How the bells tolled – Hamish Moore

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“It was in Aristos one cold morning in April and there were the four of us, Aristo, Marino, Keane and myself. The door was closed to the miserable cold and wet mountain air. (“fredoliiiiiinnnnnnnno” echoed round my ears as the lovely old lady sang out with a tortured painfulness in Fornaceto one morning of that extraordinarily cold and wet April) The wee gas heater was on and our bellies were full of lovely warming coffee. Quite the bunch of us when you think about it.

The Bells were playing their all familiar 3 notes and they certainly penetrated the creative consciousness of Keane that morning. The idea arrived with him of playing the bells maybe on the pipes. Aristo was straight on to the idea and knew without hesitation the notes to go for – G – F# and E.

Off came the cover of the keyboard and the bells were being tracked.
I ran (metaphorically speaking) round to Piazza Angelio to gather the pipes and we were up and running. The notes of the bells fitted perfectly on my D Small Pipes.

From that moment onwards the Bells have become engrained in my consciousness, I worked out the system of time keeping and finally realised the monumental importance of these sacred sounds to the people of this magical castle. There is no escape. Every 15 minutes, a minute before the hour, on the hour, before masses, on Feast Days, baptisms, weddings and funerals and probably a lot more. This is why if you are willing to be at maximum 14 minutes and 59 seconds late (or for that matter early) for any given event you really don’t need a to own a watch in Barga. I recently lost mine and haven’t bothered to replace it – never more than 14 minutes 59 seconds away from the time. Sounds good to me and another stage closer to going native. I suppose the next stage will be to loose my wallet and walk around with no money !

Back to the Bells. I would at every opportunity, after that morning, when the bells were playing pick up my fiddle or my pipes and play along, to get right inside them, the notes, the randomness (or not) and the changing rhythms. Keane was on to something – there was a tune emerging from the notes and sounds of these bells. The F# is a wee bit flat I thought to myself one Sunday morning as I sat in my studio playing along. Now this is quite amazing you know. The old pipe scale is not a modern even tempered one but carries ancient and uneven (weird to the modern ear) intervals which of course sounded right to the old civilisations and peoples who devised and used them. The old pipe scale indeed does have a flat 3rd note which happens to be the equivalent note to the F# of the Bells scale.

I remember well being at a summer school in California and the Californians being perplexed by this very note when played by the grand master of the Scotch Fiddle from Cape Breton Island (Buddy MacMaster) who was teaching that summer. “But why is your 3rd note so flat” the Californians would complain. Buddy would just reply that this is the way that we play it !!!

Of course its the way that they play it because the old Scotch fiddling of the 18th century and before came straight from the piping traditions (and they have been jealously guarded ever since) and as I have explained this old pipe scale has a flat 3rd. The Californians needing to put this concept in a box, name it and categorise, coined the term – “supertonic third note of the scale” WOW !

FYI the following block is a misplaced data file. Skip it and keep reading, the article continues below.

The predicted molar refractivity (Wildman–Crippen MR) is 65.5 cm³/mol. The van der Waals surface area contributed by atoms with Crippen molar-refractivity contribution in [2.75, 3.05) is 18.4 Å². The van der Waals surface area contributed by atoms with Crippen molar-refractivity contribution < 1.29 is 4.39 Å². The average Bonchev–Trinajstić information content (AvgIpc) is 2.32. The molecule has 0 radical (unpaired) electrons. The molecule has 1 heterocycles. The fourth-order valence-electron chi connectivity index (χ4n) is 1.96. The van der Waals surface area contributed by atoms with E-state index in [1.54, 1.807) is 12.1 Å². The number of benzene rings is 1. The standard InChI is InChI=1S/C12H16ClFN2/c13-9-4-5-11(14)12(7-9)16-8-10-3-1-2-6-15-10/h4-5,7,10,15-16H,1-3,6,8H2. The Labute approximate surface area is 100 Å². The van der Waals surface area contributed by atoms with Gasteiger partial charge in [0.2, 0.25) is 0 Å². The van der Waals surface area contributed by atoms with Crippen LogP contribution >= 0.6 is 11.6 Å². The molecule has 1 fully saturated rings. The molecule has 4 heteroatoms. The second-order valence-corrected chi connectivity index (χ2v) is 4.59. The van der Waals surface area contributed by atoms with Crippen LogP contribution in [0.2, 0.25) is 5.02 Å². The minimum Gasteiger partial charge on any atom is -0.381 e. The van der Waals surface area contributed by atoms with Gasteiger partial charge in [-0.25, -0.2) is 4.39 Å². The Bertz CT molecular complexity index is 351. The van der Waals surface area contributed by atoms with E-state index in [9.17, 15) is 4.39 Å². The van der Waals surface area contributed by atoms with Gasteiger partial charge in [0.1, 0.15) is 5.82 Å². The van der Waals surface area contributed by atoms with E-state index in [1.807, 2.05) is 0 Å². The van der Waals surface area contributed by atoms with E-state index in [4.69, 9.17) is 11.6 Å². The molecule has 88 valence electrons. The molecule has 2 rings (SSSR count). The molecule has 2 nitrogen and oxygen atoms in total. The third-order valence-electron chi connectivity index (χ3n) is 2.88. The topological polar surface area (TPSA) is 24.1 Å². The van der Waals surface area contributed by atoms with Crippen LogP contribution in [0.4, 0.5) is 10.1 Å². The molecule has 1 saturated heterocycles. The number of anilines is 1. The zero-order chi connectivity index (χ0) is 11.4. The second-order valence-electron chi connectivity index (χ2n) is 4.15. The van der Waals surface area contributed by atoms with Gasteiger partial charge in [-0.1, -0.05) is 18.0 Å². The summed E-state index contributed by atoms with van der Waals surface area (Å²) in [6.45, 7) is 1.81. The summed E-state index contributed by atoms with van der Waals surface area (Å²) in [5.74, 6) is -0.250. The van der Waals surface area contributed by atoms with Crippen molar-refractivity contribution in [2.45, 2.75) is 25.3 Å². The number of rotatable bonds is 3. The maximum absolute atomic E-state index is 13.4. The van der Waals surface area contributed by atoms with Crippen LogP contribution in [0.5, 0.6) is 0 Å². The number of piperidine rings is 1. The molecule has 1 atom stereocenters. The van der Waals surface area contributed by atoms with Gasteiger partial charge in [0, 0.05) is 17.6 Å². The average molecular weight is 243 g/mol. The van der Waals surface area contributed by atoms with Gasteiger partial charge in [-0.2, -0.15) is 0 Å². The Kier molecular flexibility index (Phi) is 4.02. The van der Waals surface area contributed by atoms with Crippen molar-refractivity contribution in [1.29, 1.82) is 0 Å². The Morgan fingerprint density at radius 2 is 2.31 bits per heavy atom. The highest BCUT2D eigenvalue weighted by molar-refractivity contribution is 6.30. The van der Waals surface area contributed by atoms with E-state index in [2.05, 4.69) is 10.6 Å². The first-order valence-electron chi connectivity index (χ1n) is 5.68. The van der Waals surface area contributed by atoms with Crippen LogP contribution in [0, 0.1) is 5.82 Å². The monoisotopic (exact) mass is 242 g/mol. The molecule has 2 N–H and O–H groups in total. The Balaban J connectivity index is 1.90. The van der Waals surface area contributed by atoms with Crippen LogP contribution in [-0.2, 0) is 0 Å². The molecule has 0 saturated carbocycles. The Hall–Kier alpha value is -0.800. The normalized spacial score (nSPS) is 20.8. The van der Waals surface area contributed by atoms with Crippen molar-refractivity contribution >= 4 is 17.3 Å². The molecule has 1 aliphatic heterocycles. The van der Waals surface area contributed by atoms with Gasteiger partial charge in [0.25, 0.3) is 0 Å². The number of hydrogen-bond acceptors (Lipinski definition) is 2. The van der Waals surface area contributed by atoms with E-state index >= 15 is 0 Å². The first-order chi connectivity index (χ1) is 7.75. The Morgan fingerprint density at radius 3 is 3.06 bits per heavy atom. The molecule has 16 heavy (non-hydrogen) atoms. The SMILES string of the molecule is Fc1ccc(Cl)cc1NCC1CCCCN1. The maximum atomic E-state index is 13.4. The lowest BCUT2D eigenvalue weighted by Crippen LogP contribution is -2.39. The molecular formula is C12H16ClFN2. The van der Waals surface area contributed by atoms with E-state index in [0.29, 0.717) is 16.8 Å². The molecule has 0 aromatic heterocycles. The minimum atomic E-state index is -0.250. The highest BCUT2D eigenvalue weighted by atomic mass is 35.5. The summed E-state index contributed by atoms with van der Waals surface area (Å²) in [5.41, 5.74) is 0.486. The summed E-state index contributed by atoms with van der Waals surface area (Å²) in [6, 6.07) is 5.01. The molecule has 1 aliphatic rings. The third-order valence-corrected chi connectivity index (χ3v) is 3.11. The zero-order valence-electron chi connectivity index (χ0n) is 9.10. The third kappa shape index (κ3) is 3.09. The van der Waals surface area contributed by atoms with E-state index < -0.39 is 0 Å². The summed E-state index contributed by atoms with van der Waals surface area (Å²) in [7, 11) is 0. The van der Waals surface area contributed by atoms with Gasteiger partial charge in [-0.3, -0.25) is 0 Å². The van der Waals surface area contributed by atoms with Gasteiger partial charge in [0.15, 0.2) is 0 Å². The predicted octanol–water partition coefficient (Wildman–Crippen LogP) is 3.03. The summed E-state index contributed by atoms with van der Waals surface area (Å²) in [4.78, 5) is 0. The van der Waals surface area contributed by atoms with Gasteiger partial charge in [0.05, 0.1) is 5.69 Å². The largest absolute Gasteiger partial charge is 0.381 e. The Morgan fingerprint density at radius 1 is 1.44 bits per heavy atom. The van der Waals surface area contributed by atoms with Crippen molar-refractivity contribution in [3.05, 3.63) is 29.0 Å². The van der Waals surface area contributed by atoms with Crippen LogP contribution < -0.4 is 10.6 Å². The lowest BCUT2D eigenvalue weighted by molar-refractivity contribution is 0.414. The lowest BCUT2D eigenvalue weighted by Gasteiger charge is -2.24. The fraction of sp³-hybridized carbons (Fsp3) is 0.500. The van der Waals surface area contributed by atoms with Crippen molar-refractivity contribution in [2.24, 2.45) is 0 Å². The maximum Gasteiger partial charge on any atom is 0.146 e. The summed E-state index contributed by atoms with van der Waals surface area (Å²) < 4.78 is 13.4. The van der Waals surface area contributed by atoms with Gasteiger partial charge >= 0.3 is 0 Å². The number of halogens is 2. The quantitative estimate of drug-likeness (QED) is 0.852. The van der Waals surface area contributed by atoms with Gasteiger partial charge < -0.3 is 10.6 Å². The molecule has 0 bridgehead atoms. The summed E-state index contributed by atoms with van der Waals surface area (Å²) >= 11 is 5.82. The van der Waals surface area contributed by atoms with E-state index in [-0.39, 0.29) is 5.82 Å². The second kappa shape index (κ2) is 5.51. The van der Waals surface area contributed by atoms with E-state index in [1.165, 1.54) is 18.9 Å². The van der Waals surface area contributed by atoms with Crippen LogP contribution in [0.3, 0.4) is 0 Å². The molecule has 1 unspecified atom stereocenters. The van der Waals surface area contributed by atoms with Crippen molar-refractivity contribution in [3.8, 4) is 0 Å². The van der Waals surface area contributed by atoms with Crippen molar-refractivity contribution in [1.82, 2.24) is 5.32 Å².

So a tune based on these three notes, over time emerged and a new part came just this week.
The Concert of Scottish Traditional Music and Song which Paolo Marrone asked me to organise in the Theatre in Barga and which will take place on the 24th September will have this new tune played to open the concert. The choir who are coming over from Scotland have learned the notes of The Bells, they have learned the new tune “The Bells of Barga” and they will sing it; and all the musicians who are taking part have learned it. It will form the focus of the concert and Paolo has agreed to have the actual bells sounding to start the concert. (article about the concert here)

So the concert will be signed in and blessed by the bells.

But over a small glass of wine one night in Piazza Angelio, Paolo said to me, “ah but Hamish do you know where the notes came from – what the inspiration for these three notes were ? – it was a medieval lullaby, The Nina Nana”

Paulo found the music and the words for me and Mairi Campbell is as I write learning this ancient lullaby. She will sing it to close the concert.

What fortunes and riches were born from a cold April morning in “The Cultural Centre of Barga”

Hamish Moore – artist in residence Barga 2008 – all Hamish articles can be read here

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Hi Hamish

Good luck with the concert. Wish I was there but sadly back in England painting like crazy. Will have to view it on Barganews.


For those of you who couldn’t be there: The bells tolled for everyone at the Teatro tonight. For the Italians who opened the concert, with the Duomo companile providing its sonorous first notes. For the extraordinary performers who traveled to Barga from the distant corners of Scotland. And most resoundingly for the brilliant Hamish Moore, who knows that the best music is an eloquent bridge between cultures, rather than a stony wall. It was one of those nights that will never be forgotten by anyone who had the great good fortune to experience it.

Mc Zambo of Nini
Mc Zambo of Nini

Howzit gawn Hamish,
You old D-Day Dodger? Don’t you think that with patter like that Frank was wasting his time with the National Geographic for all those years. Instead of rooting about in the soft underbelly of Europe he should have got a real job with the Melody Maker or the New Musical Express. The concert clips are fandabadozie, I just wish I could have attended.
Well done,